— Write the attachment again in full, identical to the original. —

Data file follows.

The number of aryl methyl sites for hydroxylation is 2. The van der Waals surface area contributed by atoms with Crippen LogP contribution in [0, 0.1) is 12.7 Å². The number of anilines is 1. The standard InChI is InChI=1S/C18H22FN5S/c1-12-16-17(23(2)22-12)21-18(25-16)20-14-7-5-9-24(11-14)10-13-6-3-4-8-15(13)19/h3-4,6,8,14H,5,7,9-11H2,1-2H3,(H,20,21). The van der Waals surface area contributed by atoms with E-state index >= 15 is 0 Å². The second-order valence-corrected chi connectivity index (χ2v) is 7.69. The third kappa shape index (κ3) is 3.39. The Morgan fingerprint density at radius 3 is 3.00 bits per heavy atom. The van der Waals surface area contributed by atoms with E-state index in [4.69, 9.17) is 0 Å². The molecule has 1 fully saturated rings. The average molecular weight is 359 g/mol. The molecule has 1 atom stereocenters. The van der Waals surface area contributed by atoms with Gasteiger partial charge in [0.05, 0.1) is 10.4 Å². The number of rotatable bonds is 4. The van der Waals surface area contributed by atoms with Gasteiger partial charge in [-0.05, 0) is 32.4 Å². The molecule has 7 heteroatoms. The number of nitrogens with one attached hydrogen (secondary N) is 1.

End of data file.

The number of aryl methyl sites for hydroxylation is 2. The van der Waals surface area contributed by atoms with Crippen LogP contribution in [0, 0.1) is 12.7 Å². The number of anilines is 1. The standard InChI is InChI=1S/C18H22FN5S/c1-12-16-17(23(2)22-12)21-18(25-16)20-14-7-5-9-24(11-14)10-13-6-3-4-8-15(13)19/h3-4,6,8,14H,5,7,9-11H2,1-2H3,(H,20,21). The van der Waals surface area contributed by atoms with E-state index >= 15 is 0 Å². The second-order valence-corrected chi connectivity index (χ2v) is 7.69. The third kappa shape index (κ3) is 3.39. The Morgan fingerprint density at radius 3 is 3.00 bits per heavy atom. The van der Waals surface area contributed by atoms with E-state index in [4.69, 9.17) is 0 Å². The molecule has 1 fully saturated rings. The average molecular weight is 359 g/mol. The molecule has 1 atom stereocenters. The van der Waals surface area contributed by atoms with Gasteiger partial charge in [0.05, 0.1) is 10.4 Å². The number of rotatable bonds is 4. The van der Waals surface area contributed by atoms with Gasteiger partial charge in [-0.05, 0) is 32.4 Å². The molecule has 7 heteroatoms. The number of nitrogens with one attached hydrogen (secondary N) is 1.